A tribute to the music teacher
Most of us have had kind and generous teachers that left a lasting impression.
Thanks to an older kid in my orchestra back in 1982, I attended a chamber music camp in Vermont. It was there that I played my first string quartet (Haydn’s Op. 64, No. 5). I’d had no idea a guy could have so much fun. Decades later, sitting down to make music holds the same visceral thrill it did for me back then.
This summer we’ll push the limits in our ongoing exploration into the range and potential of the string quartet. Haydn’s convivial Opus 20, No. 3 (1772) is part of the set that established the string quartet as an independent genre. Shostakovich’s sparse 13th quartet (1969) swings to the other emotional extreme and is a paean to isolation from a man tormented relentlessly by the Soviets. Webern’s lush fin de siècle “Langsamer satz” (1905) features romantic music at its zenith just before the tonal structures that undergirded it began to collapse.
Indeed, three years later (1908), halfway through his Second Quartet, Schoenberg pushed tonality over the cliff, while also challenging the definition of what a string quartet is by adding a soprano (!?). Then, this summer’s commissioned piece, “The Jury” (2023), by Pulitzer-nominated composer Jon Deak, erodes the line between music and theater. Based on a poem by Rhina P. Espaillat, the soprano stalks behind the musicians during the performance while the string players inhabit characters from the text. (Yes, I’m ridiculously excited about performing this.) Finally, the festival spotlights two solo violin works by Fritz Kreisler (Recitativo and Scherzo-Caprice from 1911) and Eugene Ysaye (Sonata No. 3 in D Minor “Ballade” written in 1923). Over the next few months I’ll be sending out sneak peeks into the program notes.
We’ll have two hausmusiks this summer, our popular reading parties where I show up with a stack of quartets and the audience chooses the composer; a panel discussion where you can get to know the artists and in which we’ll play selections from the summer’s program; a family-friendly free concert, the annual Nachtmusik in Brown Chapel played in the dark; two intimate performances in small spaces, and a grand finale in St. Paul’s on High Street that includes the world premiere.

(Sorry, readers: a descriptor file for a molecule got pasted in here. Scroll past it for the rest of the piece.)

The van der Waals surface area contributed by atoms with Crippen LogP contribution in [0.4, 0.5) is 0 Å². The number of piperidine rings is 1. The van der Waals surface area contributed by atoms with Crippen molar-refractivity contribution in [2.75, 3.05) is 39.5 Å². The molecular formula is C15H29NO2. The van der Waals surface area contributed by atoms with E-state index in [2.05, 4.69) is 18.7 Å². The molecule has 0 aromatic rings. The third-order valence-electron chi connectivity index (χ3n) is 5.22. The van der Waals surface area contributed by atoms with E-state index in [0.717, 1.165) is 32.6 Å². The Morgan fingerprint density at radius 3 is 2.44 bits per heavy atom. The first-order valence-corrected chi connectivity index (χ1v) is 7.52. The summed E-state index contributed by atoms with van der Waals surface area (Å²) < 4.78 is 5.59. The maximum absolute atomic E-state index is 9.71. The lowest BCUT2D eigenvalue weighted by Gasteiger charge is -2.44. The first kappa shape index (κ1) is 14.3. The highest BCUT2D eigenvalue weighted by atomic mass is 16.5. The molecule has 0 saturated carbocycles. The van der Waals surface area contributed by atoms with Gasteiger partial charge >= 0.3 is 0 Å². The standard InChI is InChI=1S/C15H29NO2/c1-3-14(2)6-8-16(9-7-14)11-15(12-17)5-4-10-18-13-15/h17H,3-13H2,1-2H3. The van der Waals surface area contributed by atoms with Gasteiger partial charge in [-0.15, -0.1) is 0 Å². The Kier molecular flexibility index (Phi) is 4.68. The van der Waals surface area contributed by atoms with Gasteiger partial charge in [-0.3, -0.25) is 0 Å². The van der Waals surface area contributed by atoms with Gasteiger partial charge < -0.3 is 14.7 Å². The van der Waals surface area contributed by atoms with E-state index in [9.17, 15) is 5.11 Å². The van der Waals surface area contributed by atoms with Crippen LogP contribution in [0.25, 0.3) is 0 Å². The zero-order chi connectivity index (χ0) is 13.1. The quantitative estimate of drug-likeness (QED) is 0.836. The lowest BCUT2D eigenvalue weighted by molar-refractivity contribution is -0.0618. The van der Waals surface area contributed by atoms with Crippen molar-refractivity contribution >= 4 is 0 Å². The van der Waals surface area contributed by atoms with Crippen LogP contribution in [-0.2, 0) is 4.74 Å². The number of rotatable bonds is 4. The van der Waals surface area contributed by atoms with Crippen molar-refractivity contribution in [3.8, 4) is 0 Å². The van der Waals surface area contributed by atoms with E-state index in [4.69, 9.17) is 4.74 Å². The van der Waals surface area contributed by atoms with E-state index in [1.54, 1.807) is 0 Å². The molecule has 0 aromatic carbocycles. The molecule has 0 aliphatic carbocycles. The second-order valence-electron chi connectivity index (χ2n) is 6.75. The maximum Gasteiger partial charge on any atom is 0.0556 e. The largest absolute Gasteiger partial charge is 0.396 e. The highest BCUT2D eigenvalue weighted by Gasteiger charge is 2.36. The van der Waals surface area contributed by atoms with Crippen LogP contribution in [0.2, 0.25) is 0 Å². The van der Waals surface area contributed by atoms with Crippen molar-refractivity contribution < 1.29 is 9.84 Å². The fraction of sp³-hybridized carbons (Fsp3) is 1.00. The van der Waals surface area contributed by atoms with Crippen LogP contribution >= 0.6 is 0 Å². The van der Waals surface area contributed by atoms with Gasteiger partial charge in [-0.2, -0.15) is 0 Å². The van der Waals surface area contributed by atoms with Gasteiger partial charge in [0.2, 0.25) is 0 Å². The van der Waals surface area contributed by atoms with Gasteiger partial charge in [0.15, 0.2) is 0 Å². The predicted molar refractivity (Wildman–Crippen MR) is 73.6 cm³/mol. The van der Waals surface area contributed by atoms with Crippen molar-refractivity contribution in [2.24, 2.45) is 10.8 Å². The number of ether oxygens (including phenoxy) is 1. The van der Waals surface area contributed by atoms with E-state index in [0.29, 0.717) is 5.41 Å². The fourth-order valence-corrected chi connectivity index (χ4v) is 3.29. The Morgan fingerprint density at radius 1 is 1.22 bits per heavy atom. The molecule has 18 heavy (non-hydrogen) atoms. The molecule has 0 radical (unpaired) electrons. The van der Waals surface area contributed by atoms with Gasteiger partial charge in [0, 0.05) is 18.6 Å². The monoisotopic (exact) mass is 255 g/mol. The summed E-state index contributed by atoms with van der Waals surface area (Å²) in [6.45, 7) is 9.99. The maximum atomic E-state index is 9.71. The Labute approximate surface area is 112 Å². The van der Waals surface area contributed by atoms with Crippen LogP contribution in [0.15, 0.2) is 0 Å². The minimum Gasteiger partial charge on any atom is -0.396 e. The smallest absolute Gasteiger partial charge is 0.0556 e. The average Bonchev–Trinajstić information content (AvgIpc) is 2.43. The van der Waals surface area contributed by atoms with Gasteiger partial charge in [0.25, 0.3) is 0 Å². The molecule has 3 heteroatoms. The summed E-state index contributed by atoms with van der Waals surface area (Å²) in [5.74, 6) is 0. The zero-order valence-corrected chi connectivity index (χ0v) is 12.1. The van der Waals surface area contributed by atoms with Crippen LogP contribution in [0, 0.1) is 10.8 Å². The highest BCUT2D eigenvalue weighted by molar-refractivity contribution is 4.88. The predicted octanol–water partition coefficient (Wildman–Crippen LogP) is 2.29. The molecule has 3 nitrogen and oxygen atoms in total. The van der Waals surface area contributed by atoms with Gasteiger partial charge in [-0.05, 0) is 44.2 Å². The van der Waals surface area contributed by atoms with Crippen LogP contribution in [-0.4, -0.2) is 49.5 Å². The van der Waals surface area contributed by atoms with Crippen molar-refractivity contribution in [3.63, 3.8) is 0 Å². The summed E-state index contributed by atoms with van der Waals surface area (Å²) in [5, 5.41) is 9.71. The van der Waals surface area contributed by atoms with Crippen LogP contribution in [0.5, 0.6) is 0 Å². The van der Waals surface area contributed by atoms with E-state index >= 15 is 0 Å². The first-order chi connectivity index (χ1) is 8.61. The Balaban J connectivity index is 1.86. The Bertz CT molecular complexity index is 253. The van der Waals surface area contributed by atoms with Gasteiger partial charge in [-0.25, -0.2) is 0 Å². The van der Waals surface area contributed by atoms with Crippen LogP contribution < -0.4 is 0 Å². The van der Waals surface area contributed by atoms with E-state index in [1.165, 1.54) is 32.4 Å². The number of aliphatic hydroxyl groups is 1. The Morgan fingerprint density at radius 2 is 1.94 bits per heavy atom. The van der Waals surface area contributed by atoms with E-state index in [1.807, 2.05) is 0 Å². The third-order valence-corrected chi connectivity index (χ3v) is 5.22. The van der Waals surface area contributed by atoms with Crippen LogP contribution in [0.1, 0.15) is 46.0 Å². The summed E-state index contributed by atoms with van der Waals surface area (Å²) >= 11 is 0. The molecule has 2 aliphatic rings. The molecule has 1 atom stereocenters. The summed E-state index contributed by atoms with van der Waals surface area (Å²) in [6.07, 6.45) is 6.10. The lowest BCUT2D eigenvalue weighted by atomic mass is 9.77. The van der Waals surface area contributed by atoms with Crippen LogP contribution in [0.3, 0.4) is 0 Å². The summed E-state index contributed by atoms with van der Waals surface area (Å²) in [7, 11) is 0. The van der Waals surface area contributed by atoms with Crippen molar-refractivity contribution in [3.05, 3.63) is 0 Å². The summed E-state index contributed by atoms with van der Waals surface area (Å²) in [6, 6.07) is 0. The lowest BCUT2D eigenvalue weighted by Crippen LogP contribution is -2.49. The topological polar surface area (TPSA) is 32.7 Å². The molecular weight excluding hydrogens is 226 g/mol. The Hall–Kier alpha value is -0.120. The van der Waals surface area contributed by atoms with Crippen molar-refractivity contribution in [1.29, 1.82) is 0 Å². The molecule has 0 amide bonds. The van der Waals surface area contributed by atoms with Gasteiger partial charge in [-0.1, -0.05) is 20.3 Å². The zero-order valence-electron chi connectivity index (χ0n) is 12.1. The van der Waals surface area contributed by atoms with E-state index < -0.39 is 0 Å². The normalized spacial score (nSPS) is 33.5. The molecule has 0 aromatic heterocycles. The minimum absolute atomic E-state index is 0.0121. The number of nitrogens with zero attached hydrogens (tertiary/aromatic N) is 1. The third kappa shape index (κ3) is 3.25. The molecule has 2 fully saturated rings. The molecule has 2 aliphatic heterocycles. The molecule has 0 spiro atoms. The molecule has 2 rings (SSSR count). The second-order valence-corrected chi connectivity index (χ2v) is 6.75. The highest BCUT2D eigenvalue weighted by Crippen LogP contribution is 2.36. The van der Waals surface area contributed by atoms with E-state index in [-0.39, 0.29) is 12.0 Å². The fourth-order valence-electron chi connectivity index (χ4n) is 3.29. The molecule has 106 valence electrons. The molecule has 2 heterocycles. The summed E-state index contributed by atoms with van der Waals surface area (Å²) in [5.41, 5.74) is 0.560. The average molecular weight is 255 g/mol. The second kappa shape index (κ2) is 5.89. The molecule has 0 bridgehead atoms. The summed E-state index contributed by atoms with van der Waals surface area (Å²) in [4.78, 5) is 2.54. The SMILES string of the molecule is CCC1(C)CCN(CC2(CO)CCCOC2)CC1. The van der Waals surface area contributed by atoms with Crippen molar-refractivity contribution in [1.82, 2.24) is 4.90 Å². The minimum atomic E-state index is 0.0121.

After a three-year hiatus, we’ll kick off the festival with the return of the much-loved collaboration between NCMF, Teddy Speck, and Theater in the Open for an afternoon of storytelling, music, and puppetry. If you like Peter and the Wolf, you’ll find these two concerts irresistible. They are also free, so bring your kids or come on your own.
As it has been since it was founded in 2001, the heart of the festival are the open rehearsals where the audience can witness the process by which a piece of music is brought to life. The most unique aspect of NCMF is this close access to the musicians: you’ll see us rehearsing and performing all around town in libraries, coffee shops, churches, bookstores, and private homes.
For the first time, we are pricing tickets for the final concert in St. Paul’s as pay-what-you-can. While the financial challenge to put on a concert is daunting and we rely upon that ticket income, it is painful to think that only people who can afford expensive tickets should have the opportunity to listen to great music. Students, young people starting out in their professions, people on a fixed income, or even those just going through a tight spot, can all attend the final concert this year without having to break the bank.
Artists for 2023 are violinists Solenne Païdassi (First Prize winner of the 2010 Long-Thibaud Competition and concertmaster of the National Orchestra of Belgium) and Danbi Um (Menuhin International Violin Competition Silver Medalist and artist member of the Chamber Music Society of Lincoln Center) with returning musicians Clancy Newman (cello) and Elaine Daiber (this summer’s soprano). The Composer-in-Residence is Jon Deak and our Poet-in-Residence is Newburyport’s very own Rhina P. Espaillat. I can’t imagine a finer group of artists and human beings.
I’ll send out a post when ticketing goes live on June 10th. The smaller concerts and hausmusiks sell out fast so sign up quickly. Below is a quick reference guide to the schedule. This will be available as a downloadable pdf on the website.
See you in August!
David Yang, Artistic Director
On Tuesday, I had the privilege to discuss the composer Arnold Schoenberg with his son, Larry.